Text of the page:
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Kunin at DNC, Day Two: Hillary Clinton, Lily Ledbetter, and Rednecks for Obama

Former Governor of Vermont and author Madeleine Kunin (Pearls, Politics, and Power) continues her coverage of the DNC. Today Madeleine describes Hillary Clinton’s stirring call for unity in the Democratic Party, recounts the story of Lily Ledbetter of Alabama—who sued (unsuccessfully) Goodyear Tire Company, alleging twenty years of pay discrimination—and talks about her encounter with the “Rednecks for Obama” (“They were the genuine article.”). From the Huffington Post article:
“Keep going, keep on going,” Hillary told the cheering crowd in the Pepsi Center, quoting Harriet Tubman’s words, when she made her way north on the Underground Railroad. Her message could be taken on several levels. The obvious one was meant for the Democratic Party–we cannot stop now. We have work to do to turn this country around. On another level, she told her supporters to “keep going,” and not be discouraged because she was not the nominee. “Keep going, keep on going,” was also a message Hillary was giving to herself. The loss of the Democratic nomination was painful, but she would continue on her journey to fight for the people she had met along the way. She was not going to give up her quest. The point of Hillary’s speech had been made clear by the signs -the same size as those given out the night before for Michele Obama. These signs were two-sided: “Hillary” on one side, “Unity” on the other. There had been no speculation whether she would ask the crowd to support Obama, but there was much speculation whether or not she would do so convincingly. Her first words settled the matter.” I’m proud to be the Senator from New York. I’m proud to be an American, and I am proud to support Barack Obama.”
Read the whole post here.


Author Petra Kuenkel: The Art of Leading Collectively

More than ever before, there is a focus on new, collective forms of leadership—and an urgency to get collective change processes underway, all over the world. What’s behind the recent push to move collective leadership to the fore? Whether we find ourselves in societal or organizational change, it requires collective energy and drive to bring […] Read More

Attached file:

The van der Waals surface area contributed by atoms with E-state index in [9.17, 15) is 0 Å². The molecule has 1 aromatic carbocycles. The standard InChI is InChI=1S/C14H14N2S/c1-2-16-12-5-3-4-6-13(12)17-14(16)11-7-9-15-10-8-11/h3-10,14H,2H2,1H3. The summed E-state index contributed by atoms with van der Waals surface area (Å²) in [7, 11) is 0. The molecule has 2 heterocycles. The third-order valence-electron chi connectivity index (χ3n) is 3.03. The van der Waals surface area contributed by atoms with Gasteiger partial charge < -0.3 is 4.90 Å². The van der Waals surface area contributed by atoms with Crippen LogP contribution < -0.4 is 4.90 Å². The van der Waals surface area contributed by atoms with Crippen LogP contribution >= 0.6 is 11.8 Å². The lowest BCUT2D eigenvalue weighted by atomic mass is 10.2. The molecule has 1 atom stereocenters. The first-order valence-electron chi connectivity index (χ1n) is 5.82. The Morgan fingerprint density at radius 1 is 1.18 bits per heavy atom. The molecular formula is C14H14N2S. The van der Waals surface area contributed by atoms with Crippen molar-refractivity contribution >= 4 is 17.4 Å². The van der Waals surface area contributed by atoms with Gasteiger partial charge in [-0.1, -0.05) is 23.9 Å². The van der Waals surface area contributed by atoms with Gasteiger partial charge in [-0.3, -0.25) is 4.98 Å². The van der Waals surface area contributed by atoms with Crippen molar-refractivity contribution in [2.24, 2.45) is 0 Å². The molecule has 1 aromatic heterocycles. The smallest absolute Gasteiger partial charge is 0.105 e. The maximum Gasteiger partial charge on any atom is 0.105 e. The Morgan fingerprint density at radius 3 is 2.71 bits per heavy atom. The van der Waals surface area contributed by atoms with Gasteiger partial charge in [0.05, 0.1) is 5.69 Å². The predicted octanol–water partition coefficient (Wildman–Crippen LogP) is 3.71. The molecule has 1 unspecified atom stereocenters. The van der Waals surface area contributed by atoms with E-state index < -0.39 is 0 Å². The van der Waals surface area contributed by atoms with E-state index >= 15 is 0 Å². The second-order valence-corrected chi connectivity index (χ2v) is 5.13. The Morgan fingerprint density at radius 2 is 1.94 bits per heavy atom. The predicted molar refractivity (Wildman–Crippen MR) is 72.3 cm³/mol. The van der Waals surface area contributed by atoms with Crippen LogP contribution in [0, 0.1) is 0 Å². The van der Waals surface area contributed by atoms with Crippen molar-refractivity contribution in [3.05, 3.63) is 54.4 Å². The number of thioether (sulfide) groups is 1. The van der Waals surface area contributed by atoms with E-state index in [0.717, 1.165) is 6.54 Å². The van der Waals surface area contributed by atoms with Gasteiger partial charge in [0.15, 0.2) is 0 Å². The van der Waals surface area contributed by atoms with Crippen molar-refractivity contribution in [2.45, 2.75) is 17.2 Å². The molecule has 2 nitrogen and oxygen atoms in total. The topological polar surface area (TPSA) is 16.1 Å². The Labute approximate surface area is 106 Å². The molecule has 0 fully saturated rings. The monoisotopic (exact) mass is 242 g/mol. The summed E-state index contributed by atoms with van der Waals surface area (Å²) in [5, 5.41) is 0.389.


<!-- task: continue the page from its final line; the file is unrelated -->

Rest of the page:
10 Books to Curl Up With This Winter

William Wordsworth was right when he said, “Nature never did betray the heart that loved her.” Nevertheless, the cold, dark days of winter can still get the best of even Nature’s most tenderhearted admirer. What’s one to do? We here at Chelsea Green have concocted the perfect cabin fever remedy with our suggested winter reading […] Read More

Top 8 Chelsea Green Books the Self-Styled Oregon Militia Should Read

The ongoing armed militia occupation of the Malheur National Wildlife Refuge in Oregon is showing no signs of ending — so, rather than send them snacks, or sex toys, we had an idea: Send them a book! Better yet, send them several Chelsea Green books. Don’t worry, we’ve picked five key titles that we think […] Read More

Author David Stroh: First Steps to Becoming a Systems Thinker

Systems thinking is often seen as something relegated to scientific and business analysis – economics, resource depletion, and climate. However, Systems Thinking for Social Change focuses on how to use systems thinking to make breakthrough progress on intransigent social problems. We asked author David Stroh how this approach can make an impact, and how readers […] Read More

Use Systems Thinking to Make Lasting Social Change

What can be done when our best intentions create unintended problems—such as temporary shelters increasing homelessness or food aid accelerating starvation?After decades of helping change-makers in the nonprofit, public, and private sectors address tough social problems, systems-thinking expert David Stroh shares the pioneering framework that both demystifies systems thinking and shows how it can lead […] Read More
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